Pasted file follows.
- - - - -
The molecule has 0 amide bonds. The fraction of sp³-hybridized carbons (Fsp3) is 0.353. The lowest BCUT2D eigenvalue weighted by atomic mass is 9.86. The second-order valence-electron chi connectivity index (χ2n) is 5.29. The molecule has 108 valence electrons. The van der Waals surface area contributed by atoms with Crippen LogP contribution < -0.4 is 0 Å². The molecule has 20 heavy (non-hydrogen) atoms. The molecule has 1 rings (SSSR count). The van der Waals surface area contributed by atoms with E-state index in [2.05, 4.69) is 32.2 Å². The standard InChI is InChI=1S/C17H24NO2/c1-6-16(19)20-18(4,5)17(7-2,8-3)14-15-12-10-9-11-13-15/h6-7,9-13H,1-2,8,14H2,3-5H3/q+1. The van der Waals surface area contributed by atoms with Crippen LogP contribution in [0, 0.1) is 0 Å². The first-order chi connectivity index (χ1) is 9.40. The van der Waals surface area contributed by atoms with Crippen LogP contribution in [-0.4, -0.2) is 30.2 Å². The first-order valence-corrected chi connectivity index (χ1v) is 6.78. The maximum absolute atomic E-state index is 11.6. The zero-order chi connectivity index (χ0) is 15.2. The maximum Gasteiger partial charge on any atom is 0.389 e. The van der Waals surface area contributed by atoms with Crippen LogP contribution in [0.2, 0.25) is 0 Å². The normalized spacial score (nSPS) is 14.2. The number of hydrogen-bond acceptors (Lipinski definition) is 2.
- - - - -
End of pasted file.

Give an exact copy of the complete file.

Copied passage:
The molecule has 0 amide bonds. The fraction of sp³-hybridized carbons (Fsp3) is 0.353. The lowest BCUT2D eigenvalue weighted by atomic mass is 9.86. The second-order valence-electron chi connectivity index (χ2n) is 5.29. The molecule has 108 valence electrons. The van der Waals surface area contributed by atoms with Crippen LogP contribution < -0.4 is 0 Å². The molecule has 20 heavy (non-hydrogen) atoms. The molecule has 1 rings (SSSR count). The van der Waals surface area contributed by atoms with E-state index in [2.05, 4.69) is 32.2 Å². The standard InChI is InChI=1S/C17H24NO2/c1-6-16(19)20-18(4,5)17(7-2,8-3)14-15-12-10-9-11-13-15/h6-7,9-13H,1-2,8,14H2,3-5H3/q+1. The van der Waals surface area contributed by atoms with Crippen LogP contribution in [0, 0.1) is 0 Å². The first-order chi connectivity index (χ1) is 9.40. The van der Waals surface area contributed by atoms with Crippen LogP contribution in [-0.4, -0.2) is 30.2 Å². The first-order valence-corrected chi connectivity index (χ1v) is 6.78. The maximum absolute atomic E-state index is 11.6. The zero-order chi connectivity index (χ0) is 15.2. The maximum Gasteiger partial charge on any atom is 0.389 e. The van der Waals surface area contributed by atoms with Crippen LogP contribution in [0.2, 0.25) is 0 Å². The normalized spacial score (nSPS) is 14.2. The number of hydrogen-bond acceptors (Lipinski definition) is 2.